(What to wear in Dubai as a woman – this is what I wore to the Burj Khalifa. A midi dress that covered my knees but not my shoulders. I took a shawl in my bag just in case.)
Showing Affection In Dubai
As this was my first holiday with my boyfriend, I was concerned that even simple acts of affection, like holding hands, could lead to trouble. However, my worries turned out to be unfounded. Within the hotel, as with most things, we were free to express our affection. Holding hands and occasional light kisses were perfectly acceptable, and other couples displayed similar behavior. I wouldn’t recommend engaging in passionate make-out sessions or groping each other, but everyday displays of affection are generally fine. In public spaces, holding hands is also acceptable, but I would advise against going beyond that. Avoid pecks on the cheek or cuddling, as anything that draws attention may land you in trouble. The consequences for crossing the line can include arrest, so it’s important to take this matter seriously. As a couple who enjoys physical contact, we were initially concerned, but we found that as long as we stuck to holding hands outside the hotel, we didn’t encounter any major restrictions.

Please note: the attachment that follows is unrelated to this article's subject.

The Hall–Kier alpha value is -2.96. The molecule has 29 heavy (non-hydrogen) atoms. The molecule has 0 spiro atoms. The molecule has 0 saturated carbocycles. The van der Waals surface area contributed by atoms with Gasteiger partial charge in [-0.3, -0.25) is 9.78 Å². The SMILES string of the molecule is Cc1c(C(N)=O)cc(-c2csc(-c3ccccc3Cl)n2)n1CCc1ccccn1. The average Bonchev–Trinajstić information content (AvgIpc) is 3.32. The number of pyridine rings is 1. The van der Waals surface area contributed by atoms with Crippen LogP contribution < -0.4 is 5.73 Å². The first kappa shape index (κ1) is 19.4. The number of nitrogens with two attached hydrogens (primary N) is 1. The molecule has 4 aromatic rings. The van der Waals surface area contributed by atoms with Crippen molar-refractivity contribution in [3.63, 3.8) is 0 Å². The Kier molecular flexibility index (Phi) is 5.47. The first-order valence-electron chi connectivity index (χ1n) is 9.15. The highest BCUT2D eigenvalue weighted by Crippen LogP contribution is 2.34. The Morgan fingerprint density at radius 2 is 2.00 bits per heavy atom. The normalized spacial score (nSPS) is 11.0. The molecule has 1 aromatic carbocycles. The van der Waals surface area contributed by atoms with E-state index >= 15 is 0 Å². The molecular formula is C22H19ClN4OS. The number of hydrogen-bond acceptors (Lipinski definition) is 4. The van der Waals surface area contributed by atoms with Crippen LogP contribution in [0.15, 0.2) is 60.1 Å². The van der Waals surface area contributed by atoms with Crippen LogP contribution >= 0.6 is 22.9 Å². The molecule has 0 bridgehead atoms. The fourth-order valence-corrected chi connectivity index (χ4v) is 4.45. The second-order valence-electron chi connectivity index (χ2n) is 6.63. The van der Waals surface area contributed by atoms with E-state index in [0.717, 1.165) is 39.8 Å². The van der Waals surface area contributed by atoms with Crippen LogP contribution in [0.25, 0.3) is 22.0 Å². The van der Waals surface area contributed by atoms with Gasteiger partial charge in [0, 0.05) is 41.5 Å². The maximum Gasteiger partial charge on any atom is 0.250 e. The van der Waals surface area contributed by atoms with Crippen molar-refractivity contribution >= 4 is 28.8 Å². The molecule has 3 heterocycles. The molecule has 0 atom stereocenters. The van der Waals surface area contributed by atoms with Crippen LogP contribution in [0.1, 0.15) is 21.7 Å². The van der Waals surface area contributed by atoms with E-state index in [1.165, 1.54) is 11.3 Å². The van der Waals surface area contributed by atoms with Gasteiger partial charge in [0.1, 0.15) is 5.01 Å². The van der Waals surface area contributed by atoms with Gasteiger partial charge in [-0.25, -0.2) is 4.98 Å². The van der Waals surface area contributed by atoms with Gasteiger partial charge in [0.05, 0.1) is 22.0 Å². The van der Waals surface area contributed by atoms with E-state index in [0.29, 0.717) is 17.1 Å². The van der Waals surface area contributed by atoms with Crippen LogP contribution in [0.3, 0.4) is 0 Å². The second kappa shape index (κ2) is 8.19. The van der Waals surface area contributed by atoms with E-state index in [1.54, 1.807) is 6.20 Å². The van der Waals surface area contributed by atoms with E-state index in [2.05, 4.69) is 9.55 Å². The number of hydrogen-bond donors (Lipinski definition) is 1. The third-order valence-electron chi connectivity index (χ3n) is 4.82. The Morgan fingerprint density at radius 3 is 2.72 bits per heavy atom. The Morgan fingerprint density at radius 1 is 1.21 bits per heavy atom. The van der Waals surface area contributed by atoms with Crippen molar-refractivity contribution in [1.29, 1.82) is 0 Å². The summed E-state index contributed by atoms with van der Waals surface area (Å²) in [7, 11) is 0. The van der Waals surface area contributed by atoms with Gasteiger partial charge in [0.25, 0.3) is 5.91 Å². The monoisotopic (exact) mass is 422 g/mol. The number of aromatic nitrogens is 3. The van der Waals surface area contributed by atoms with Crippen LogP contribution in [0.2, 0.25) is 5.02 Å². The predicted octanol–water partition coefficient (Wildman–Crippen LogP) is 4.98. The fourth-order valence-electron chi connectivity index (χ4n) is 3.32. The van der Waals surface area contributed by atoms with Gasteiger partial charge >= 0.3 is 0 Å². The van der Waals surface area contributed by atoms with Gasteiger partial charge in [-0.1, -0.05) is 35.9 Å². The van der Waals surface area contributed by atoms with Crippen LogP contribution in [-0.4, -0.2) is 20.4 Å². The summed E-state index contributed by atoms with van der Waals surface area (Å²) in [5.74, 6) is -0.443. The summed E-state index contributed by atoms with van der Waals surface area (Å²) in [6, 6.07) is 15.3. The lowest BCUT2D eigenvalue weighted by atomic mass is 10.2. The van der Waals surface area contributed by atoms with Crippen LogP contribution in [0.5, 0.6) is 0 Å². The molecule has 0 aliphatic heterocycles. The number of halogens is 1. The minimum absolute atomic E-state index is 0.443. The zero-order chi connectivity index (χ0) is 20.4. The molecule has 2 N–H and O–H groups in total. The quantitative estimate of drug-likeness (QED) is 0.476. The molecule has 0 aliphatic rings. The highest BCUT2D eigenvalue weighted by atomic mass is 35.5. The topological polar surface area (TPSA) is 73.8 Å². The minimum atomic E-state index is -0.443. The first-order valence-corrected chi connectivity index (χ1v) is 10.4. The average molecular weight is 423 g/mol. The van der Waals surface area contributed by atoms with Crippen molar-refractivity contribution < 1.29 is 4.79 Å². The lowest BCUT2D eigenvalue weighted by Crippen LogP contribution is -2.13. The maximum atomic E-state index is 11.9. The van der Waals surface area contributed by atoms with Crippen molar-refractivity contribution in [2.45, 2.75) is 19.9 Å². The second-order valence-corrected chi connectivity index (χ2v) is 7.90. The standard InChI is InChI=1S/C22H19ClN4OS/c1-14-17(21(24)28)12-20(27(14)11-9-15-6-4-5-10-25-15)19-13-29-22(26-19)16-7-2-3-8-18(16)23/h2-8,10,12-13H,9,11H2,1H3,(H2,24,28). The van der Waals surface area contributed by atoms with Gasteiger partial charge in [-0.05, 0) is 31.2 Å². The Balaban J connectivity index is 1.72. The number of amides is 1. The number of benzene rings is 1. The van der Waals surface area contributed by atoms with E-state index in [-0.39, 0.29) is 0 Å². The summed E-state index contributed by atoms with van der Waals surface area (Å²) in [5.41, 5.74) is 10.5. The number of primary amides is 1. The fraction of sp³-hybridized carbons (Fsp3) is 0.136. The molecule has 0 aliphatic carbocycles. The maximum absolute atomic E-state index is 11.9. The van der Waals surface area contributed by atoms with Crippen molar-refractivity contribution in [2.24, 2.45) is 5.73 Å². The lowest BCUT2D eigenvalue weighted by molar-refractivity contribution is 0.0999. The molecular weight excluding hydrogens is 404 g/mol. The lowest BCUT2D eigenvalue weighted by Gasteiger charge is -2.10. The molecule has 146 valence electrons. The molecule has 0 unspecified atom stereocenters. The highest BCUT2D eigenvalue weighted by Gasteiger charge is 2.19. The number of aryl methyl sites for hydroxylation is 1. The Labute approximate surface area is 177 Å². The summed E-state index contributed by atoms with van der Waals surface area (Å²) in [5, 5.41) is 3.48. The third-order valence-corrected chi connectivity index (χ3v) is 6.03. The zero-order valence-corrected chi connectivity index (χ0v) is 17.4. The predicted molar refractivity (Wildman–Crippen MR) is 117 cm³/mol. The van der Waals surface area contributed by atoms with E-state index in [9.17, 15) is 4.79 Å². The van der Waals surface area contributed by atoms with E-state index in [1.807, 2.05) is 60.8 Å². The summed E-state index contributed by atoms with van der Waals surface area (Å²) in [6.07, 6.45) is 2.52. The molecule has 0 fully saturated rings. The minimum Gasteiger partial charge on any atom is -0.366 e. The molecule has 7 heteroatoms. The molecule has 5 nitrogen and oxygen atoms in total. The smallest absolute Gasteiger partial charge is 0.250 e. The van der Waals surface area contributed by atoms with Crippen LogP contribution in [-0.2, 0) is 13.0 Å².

Sharing A Bedroom If You’re Unmarried
According to the law in Dubai, unmarried couples are not allowed to share a hotel room. However, in practice, hotels have adapted to accommodate Western tourists, and this rule is rarely, if ever, enforced anymore (as of 2022). My boyfriend and I are unmarried, and we had no issues during our stay. Countless friends who have visited Dubai as a couple have also reported no problems.
Washing Your Hair
This topic may seem trivial, but it’s worth considering if you have colored hair, particularly blonde or highlighted hair. The desalinated water in Dubai can quickly dull hair color and contribute to frizz. To combat this, I suggest washing your hair with bottled water. This is especially important for those with hair extensions, as the colored strands can fade or discolor with a single wash using tap water. Stock up on bottled water and wash your hair in the sink to maintain its vibrancy. Additionally, wearing a hat whenever you’re out in the sun can help protect your hair color, as UV light is known to dull it.
Safety As A Woman In Dubai
During my time in Dubai, I never felt unsafe, but it’s important to note that I was accompanied by my boyfriend. While I can’t speak for solo female travelers, it’s worth mentioning that it’s rare to see women out and about alone, especially in outer Emirates like Ajman, where male dominance is more pronounced. If you’re traveling in a group, you’ll likely feel perfectly comfortable, but if you’re considering a solo trip, it may not be the first destination that comes to mind.
These were the main areas I had concerns about before my trip, and I hope my experience as a Western woman visiting Dubai has provided you with valuable insights. If there’s anything I haven’t covered or if you have any additional questions, please feel free to reach out to me on Instagram (DHPL Travels). Otherwise, enjoy your time in Dubai—it truly lives up to all your expectations, I promise!